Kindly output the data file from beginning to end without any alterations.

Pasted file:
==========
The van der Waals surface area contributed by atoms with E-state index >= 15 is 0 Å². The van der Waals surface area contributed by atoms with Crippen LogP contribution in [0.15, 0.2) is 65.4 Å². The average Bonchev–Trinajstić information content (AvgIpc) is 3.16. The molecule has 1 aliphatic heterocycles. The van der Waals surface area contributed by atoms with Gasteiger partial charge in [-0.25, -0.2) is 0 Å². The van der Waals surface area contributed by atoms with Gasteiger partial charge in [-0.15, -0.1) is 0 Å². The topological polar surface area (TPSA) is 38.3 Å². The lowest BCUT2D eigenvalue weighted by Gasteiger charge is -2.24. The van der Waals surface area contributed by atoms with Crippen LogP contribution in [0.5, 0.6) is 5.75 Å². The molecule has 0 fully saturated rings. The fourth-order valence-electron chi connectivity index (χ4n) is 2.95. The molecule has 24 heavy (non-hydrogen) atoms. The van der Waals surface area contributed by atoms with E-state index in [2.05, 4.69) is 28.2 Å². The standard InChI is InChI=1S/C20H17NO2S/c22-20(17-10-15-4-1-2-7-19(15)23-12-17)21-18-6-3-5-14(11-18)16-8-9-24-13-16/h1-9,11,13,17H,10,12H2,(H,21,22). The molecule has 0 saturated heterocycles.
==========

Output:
The van der Waals surface area contributed by atoms with E-state index >= 15 is 0 Å². The van der Waals surface area contributed by atoms with Crippen LogP contribution in [0.15, 0.2) is 65.4 Å². The average Bonchev–Trinajstić information content (AvgIpc) is 3.16. The molecule has 1 aliphatic heterocycles. The van der Waals surface area contributed by atoms with Gasteiger partial charge in [-0.25, -0.2) is 0 Å². The van der Waals surface area contributed by atoms with Gasteiger partial charge in [-0.15, -0.1) is 0 Å². The topological polar surface area (TPSA) is 38.3 Å². The lowest BCUT2D eigenvalue weighted by Gasteiger charge is -2.24. The van der Waals surface area contributed by atoms with Crippen LogP contribution in [0.5, 0.6) is 5.75 Å². The molecule has 0 fully saturated rings. The fourth-order valence-electron chi connectivity index (χ4n) is 2.95. The molecule has 24 heavy (non-hydrogen) atoms. The van der Waals surface area contributed by atoms with E-state index in [2.05, 4.69) is 28.2 Å². The standard InChI is InChI=1S/C20H17NO2S/c22-20(17-10-15-4-1-2-7-19(15)23-12-17)21-18-6-3-5-14(11-18)16-8-9-24-13-16/h1-9,11,13,17H,10,12H2,(H,21,22). The molecule has 0 saturated heterocycles.